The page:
As for pursuing records … well, the day job comes first, if I manage a few good posts in 2014, I’ll be happy!

Thank You

A massive thank you to everyone who has read from this blog, posted comments here, and pointed links in this direction. And a big thank you to my job for providing me with interesting ideas for things to write about.

And Finally …

I wish you all the best for the New Year and I hope all your dreams come true. Have a great 2014!

Image: Absolutely gorgeous “Happy New Year 2014” Wallpaper from http://hdw.eweb4.com/wallpapers/6341/

PS Doesn’t 2014 look like a really nice number!? Must be the 2 x 7 = 14 thing - there’s something beautiful about that number 7!

SnapMirror Snaps - How Many? Ok to Delete? Resync on Other Snaps? & More …

In the following post, via examples, we answer a few questions about SnapMirror. This is SnapMirror in Clustered Data ONTAP.

Contents

Q1: How many “snapmirror.” snaps should there be in a 1 to 1 SnapMirror?
Q2: How many “snapmirror.” snaps should there be in a 1 to many fan-out SnapMirror?
Q3: How to pause a SnapMirror relationship?
Q4: Can we resync on a non “snapmirror.” named snapshot?
Q5: What “snapmirror.” snaps and others can we delete?

The examples below are taken from a lab where the SVM vs1 holds the source volumes, and vs2 holds the destination volumes. For volume SnapMirror fan-out examples, we have the SVM vsa which holds the source volume, and vsb and vsc hold the destination volumes.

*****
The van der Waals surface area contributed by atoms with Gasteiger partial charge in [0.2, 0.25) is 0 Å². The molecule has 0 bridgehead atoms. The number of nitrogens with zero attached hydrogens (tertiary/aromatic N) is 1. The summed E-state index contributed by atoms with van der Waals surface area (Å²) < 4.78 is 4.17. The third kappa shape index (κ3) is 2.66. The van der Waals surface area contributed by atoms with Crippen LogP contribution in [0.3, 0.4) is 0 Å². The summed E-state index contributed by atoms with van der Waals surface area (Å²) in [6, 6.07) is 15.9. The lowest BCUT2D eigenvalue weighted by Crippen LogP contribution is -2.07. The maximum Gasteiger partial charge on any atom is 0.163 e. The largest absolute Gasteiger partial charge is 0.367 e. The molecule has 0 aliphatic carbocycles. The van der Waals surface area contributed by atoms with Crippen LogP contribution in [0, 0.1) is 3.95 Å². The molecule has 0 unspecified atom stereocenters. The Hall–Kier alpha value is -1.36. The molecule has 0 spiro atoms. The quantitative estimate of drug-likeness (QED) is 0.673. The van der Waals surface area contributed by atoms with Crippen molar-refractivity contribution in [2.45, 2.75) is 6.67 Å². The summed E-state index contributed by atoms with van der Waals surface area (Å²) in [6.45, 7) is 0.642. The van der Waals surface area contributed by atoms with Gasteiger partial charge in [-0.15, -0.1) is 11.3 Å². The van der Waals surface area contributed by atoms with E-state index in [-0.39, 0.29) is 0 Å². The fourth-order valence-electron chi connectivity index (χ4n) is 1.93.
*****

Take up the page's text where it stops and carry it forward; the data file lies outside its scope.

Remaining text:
We’re only considering Volume SnapMirror - since Clustered ONTAP does not have Qtree SnapMirror - and Volume SnapMirror Fan-Out. There is no Qtree SnapMirror Fan-In without Qtree SnapMirror (there is Vserver Fan-In - that is - volumes from many different Vservers can fan into one Vserver but different volumes!)

Answers

Q1: How many “snapmirror.” snaps should there be in a 1 to 1 SnapMirror?

Assuming the SnapMirror is not updating at the time of checking, there should be one “snapmirror.” snapshot on the source, and two “snapmirror.” snapshots on the destination, as below:

::> snapshot show -snapshot *snapmirror* -volume vs1_cifs_vol1 -fields snapshot
vserver volume        snapshot